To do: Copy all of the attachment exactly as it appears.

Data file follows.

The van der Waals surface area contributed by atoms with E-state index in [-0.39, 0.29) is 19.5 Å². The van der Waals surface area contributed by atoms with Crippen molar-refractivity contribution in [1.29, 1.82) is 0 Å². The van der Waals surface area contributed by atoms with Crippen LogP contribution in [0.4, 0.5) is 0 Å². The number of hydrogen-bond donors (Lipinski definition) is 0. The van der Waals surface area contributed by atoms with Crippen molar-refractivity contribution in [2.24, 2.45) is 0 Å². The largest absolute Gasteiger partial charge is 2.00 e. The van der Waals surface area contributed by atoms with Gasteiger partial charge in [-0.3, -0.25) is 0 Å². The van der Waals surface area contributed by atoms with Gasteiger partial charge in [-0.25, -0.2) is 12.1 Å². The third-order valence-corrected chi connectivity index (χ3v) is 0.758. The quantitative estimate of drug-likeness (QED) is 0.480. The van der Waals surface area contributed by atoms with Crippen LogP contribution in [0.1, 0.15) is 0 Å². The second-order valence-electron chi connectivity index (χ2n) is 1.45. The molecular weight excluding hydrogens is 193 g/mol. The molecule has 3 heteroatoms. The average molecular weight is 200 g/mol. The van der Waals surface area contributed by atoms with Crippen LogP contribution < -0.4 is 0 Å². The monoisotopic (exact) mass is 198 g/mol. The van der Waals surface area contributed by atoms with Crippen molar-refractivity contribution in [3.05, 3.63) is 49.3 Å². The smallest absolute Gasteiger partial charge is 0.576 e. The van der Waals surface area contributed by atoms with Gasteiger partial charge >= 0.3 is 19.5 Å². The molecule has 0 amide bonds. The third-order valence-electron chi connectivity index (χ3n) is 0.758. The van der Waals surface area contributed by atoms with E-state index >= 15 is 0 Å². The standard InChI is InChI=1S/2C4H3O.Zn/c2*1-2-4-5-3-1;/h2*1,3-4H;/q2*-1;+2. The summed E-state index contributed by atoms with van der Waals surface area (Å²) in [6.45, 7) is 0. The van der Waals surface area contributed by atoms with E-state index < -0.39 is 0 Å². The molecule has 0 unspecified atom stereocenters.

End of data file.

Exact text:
The van der Waals surface area contributed by atoms with E-state index in [-0.39, 0.29) is 19.5 Å². The van der Waals surface area contributed by atoms with Crippen molar-refractivity contribution in [1.29, 1.82) is 0 Å². The van der Waals surface area contributed by atoms with Crippen LogP contribution in [0.4, 0.5) is 0 Å². The number of hydrogen-bond donors (Lipinski definition) is 0. The van der Waals surface area contributed by atoms with Crippen molar-refractivity contribution in [2.24, 2.45) is 0 Å². The largest absolute Gasteiger partial charge is 2.00 e. The van der Waals surface area contributed by atoms with Gasteiger partial charge in [-0.3, -0.25) is 0 Å². The van der Waals surface area contributed by atoms with Gasteiger partial charge in [-0.25, -0.2) is 12.1 Å². The third-order valence-corrected chi connectivity index (χ3v) is 0.758. The quantitative estimate of drug-likeness (QED) is 0.480. The van der Waals surface area contributed by atoms with Crippen LogP contribution in [0.1, 0.15) is 0 Å². The second-order valence-electron chi connectivity index (χ2n) is 1.45. The molecular weight excluding hydrogens is 193 g/mol. The molecule has 3 heteroatoms. The average molecular weight is 200 g/mol. The van der Waals surface area contributed by atoms with Crippen LogP contribution < -0.4 is 0 Å². The monoisotopic (exact) mass is 198 g/mol. The van der Waals surface area contributed by atoms with Crippen molar-refractivity contribution in [3.05, 3.63) is 49.3 Å². The smallest absolute Gasteiger partial charge is 0.576 e. The van der Waals surface area contributed by atoms with Gasteiger partial charge >= 0.3 is 19.5 Å². The molecule has 0 amide bonds. The third-order valence-electron chi connectivity index (χ3n) is 0.758. The van der Waals surface area contributed by atoms with E-state index >= 15 is 0 Å². The standard InChI is InChI=1S/2C4H3O.Zn/c2*1-2-4-5-3-1;/h2*1,3-4H;/q2*-1;+2. The summed E-state index contributed by atoms with van der Waals surface area (Å²) in [6.45, 7) is 0. The van der Waals surface area contributed by atoms with E-state index < -0.39 is 0 Å². The molecule has 0 unspecified atom stereocenters.